JL Mealer (R) – 2018 Candidate Survey Responses

Candidate: JL Mealer

Party: Republican

District: 7

Seat Sought: State Senate

In the 2018 secular candidate survey, candidates we asked to measure their support for each of the following statements on a scale of 1-10; 1 meaning “Strongly Disagree” and 10 meaning “Strongly Agree”.

Below are the candidate’s responses exactly as written by the candidate. (No corrections were made for spelling or punctuation.)

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Responses

1) Public tax dollars should not be used to fund private religious education, either directly through tax credit scholarships or indirectly through Empowerment Scholarship Accounts.

Response: 1- Strongly Disagree

Comments:

While this sounds like a theocratic ideal, it is not. Churches of all types take in children and homeless people while also raising funds for these same groups. To further an education which is not based on what has become a perverted “left leaning” agenda, we can at least hope the faith based schools will go around these ‘government is the master’ type of issues.

This is not mixing church and state, but instead giving people a wider range of education option for their children, which they have by right and according to the Arizona Constitution.

2) Government should not endorse or legitimize religious medical practice including faith-based healing, religious vaccination exemptions, or by allowing physical abuse of children for religious reasons.

Response: 9

Comments:

I agree with this, however, when the government hides behind tort law protections when they mandate vaccinations rather than making themselves liable for an inoculation gone bad, they completely destroy the “vaccines are safe” claim they make. All tort protections utilized by the government or medical staffs in conjunction with the forced vaccinations must be removed… This way, they will make sure that little Johnny and Little Lucy are not pumped full of toxins and instead get the correct, safe vaccinations.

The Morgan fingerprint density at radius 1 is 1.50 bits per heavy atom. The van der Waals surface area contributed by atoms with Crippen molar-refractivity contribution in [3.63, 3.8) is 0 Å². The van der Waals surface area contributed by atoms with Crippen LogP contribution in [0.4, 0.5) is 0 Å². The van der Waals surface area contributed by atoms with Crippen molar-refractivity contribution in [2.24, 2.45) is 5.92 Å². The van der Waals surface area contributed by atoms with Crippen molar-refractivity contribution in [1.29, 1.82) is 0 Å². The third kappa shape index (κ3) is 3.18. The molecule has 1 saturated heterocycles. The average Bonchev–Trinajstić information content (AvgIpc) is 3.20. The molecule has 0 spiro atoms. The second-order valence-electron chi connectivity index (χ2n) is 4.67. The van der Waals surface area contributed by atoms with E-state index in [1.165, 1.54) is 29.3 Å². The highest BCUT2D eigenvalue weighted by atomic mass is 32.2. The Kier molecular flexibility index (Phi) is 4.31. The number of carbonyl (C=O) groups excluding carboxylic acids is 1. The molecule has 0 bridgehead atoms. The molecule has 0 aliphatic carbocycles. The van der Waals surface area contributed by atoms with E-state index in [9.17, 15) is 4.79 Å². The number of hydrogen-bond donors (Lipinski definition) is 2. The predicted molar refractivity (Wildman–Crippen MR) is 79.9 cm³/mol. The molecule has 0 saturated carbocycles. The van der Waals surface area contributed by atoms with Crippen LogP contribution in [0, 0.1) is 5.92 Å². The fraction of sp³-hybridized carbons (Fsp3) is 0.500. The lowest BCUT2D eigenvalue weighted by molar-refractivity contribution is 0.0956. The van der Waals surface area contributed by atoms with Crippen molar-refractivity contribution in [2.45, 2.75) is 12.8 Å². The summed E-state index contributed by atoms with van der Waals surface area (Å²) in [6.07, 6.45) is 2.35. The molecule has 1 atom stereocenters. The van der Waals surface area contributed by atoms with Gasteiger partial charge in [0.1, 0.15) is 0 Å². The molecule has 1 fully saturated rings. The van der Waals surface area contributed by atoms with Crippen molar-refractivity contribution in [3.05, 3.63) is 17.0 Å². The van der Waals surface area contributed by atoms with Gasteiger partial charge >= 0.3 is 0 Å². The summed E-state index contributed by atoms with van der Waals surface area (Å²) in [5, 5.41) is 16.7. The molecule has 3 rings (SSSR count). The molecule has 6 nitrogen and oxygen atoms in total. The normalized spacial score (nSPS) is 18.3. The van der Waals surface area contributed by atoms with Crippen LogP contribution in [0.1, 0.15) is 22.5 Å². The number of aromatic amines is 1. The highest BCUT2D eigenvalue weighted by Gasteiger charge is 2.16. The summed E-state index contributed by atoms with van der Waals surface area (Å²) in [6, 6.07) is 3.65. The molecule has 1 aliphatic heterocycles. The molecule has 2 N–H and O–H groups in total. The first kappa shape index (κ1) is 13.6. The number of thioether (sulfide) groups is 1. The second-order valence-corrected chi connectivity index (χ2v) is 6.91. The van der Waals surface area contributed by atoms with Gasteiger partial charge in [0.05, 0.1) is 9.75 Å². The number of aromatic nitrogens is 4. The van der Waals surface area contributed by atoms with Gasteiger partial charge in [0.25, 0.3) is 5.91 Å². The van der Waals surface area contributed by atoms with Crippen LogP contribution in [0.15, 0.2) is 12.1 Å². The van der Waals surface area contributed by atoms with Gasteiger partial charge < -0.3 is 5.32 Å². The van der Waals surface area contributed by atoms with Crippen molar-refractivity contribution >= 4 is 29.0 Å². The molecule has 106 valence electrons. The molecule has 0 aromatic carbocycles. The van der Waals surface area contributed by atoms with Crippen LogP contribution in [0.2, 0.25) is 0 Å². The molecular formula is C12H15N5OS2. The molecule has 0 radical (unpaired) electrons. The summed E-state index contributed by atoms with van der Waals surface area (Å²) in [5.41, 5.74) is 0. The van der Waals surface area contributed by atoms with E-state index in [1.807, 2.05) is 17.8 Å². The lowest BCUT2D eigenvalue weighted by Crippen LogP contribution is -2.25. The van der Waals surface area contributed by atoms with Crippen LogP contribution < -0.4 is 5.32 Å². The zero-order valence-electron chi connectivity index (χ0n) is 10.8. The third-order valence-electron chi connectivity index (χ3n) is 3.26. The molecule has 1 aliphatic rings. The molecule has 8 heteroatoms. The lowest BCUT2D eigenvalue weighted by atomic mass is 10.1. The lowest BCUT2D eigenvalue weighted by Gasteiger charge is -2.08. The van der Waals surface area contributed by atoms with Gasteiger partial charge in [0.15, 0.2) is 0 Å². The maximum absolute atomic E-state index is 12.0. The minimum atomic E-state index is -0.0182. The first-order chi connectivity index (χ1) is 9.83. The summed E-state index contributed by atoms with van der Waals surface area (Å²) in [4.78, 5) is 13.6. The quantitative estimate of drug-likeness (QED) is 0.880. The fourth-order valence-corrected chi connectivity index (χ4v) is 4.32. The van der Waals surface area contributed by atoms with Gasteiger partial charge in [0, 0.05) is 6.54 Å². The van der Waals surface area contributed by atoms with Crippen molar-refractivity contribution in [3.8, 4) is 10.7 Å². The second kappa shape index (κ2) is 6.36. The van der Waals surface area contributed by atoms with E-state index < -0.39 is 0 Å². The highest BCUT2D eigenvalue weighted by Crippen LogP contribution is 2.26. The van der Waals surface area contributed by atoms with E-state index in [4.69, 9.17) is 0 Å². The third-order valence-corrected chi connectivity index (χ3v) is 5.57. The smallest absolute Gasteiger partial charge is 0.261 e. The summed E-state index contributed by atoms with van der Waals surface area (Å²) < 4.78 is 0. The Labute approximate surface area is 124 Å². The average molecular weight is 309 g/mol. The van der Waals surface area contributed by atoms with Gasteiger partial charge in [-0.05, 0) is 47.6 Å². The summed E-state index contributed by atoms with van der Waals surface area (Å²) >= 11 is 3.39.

3) Terminally ill, mentally capable persons with a prognosis of 6 months or less to live should have the right to obtain a prescription for that brings about a peaceful death.

Response: 7

Comments:

All adults with full use of their faculties has the complete right to choose whether they live or die, HOWEVER, the government must not and should not ever supply the means to end one’s life whether through AHCCCS or the local VA. Terminally ill persons who are in full use of their faculties should be allowed to garner a prescription to end their suffering, although there are other means to end one’s life, having someone else do it for you seems an easier way to make that ill-fated choice. Family members should never be able to make that choice for someone else at any time.

4) Public schools should not teach “creationism” or “intelligent design” as viable alternatives to scientific theories on the origin of life.

Response: 1- Strongly Disagree

Scientific Theories are not proof of anything, they are merely theories.
One can say Creation is also a theory as well, but it is faith and believing in a that historical ‘theory’ so, it too is based upon faith.
Where do we get theories from? There is no set method for creating philosophical theories or mathematical theories. There is one for creating scientific theories, however. This is called the Deductive Nomological Theory of Science, with Falsificationism. The underlying idea of the method is:
We develop a hypothesis that there are certain natural laws or certain effects of natural laws. These hypotheses must be falsifiable: they must entail predictions which are in principle testable and could be false.
We predict observations we can make if the hypothesis is true.
We check to see if these predictions come true; if they do, we know that hypothesis may be true and may continue to believe or use that hypothesis; if the predictions prove false, we reject the hypothesis.
We continue to try to falsify the view (that is, we continue to make and test predictions).

Albert Einstein: “Science without religion is lame, religion without science is blind.”

In my opinion, they should be taught hand in hand and one actually proves the other with a leap of faith either way.

5) Religious institutions should not be exempt from the requirements and restrictions of tax policy that is imposed on all non-profit and charitable organizations.

Response: 1- Strongly Disagree

Comments:

First ten words of the Bill of Rights; “Congress Shall Make No Law Respecting An Establishment of Religion…”

Regardless of what any politician or law maker feels, your proposal would be grossly against the Law and even entertaining such a plan would go against the Oath of Office of any lawmaker to defend the Constitution, Bill of Rights, Law of the state.

You’re grasping for straws here guys….

6) If a government meeting is opened with a prayer, it should be open and inclusive for representatives of all religious beliefs, including unpopular minority religions and people with no official beliefs or creed.

Response: 10- Strongly Agree

Comments:

Agreed. 100%. All parties whether religious or not should be able to make a non violent, or should be able to make a non-intentionally-offensive statement for the group to hear.

7) A statewide non-discrimination law is needed to protect all Arizonans from employment and housing discrimination based on sexual orientation or gender identity.

Response: 10- Strongly Agree

Comments:

We have that law, it just needs to be enforced! The 14th Amendment clearly states that we are to have equal treatment under the law.